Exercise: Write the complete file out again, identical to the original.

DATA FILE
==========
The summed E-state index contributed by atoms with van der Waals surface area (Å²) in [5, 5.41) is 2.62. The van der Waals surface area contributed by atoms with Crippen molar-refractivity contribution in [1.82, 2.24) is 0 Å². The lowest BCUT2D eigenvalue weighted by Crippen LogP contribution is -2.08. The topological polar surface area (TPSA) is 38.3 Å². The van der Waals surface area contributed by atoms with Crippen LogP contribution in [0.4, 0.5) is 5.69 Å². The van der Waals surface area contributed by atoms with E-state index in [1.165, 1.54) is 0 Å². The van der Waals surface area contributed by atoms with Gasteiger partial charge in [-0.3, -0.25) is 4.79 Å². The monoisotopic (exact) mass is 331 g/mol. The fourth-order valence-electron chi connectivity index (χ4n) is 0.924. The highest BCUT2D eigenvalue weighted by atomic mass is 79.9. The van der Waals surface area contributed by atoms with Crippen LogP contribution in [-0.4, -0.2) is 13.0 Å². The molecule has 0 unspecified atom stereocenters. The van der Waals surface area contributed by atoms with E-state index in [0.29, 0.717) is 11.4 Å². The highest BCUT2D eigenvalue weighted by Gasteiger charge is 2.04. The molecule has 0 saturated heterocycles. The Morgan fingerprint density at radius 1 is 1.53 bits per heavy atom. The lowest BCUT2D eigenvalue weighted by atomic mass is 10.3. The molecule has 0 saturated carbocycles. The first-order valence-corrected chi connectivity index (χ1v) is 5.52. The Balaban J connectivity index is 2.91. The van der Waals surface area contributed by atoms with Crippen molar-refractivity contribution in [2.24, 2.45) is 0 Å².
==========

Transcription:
The summed E-state index contributed by atoms with van der Waals surface area (Å²) in [5, 5.41) is 2.62. The van der Waals surface area contributed by atoms with Crippen molar-refractivity contribution in [1.82, 2.24) is 0 Å². The lowest BCUT2D eigenvalue weighted by Crippen LogP contribution is -2.08. The topological polar surface area (TPSA) is 38.3 Å². The van der Waals surface area contributed by atoms with Crippen LogP contribution in [0.4, 0.5) is 5.69 Å². The van der Waals surface area contributed by atoms with E-state index in [1.165, 1.54) is 0 Å². The van der Waals surface area contributed by atoms with Gasteiger partial charge in [-0.3, -0.25) is 4.79 Å². The monoisotopic (exact) mass is 331 g/mol. The fourth-order valence-electron chi connectivity index (χ4n) is 0.924. The highest BCUT2D eigenvalue weighted by atomic mass is 79.9. The van der Waals surface area contributed by atoms with Crippen LogP contribution in [-0.4, -0.2) is 13.0 Å². The molecule has 0 unspecified atom stereocenters. The van der Waals surface area contributed by atoms with E-state index in [0.29, 0.717) is 11.4 Å². The highest BCUT2D eigenvalue weighted by Gasteiger charge is 2.04. The molecule has 0 saturated heterocycles. The Morgan fingerprint density at radius 1 is 1.53 bits per heavy atom. The lowest BCUT2D eigenvalue weighted by atomic mass is 10.3. The molecule has 0 saturated carbocycles. The first-order valence-corrected chi connectivity index (χ1v) is 5.52. The Balaban J connectivity index is 2.91. The van der Waals surface area contributed by atoms with Crippen molar-refractivity contribution in [2.24, 2.45) is 0 Å².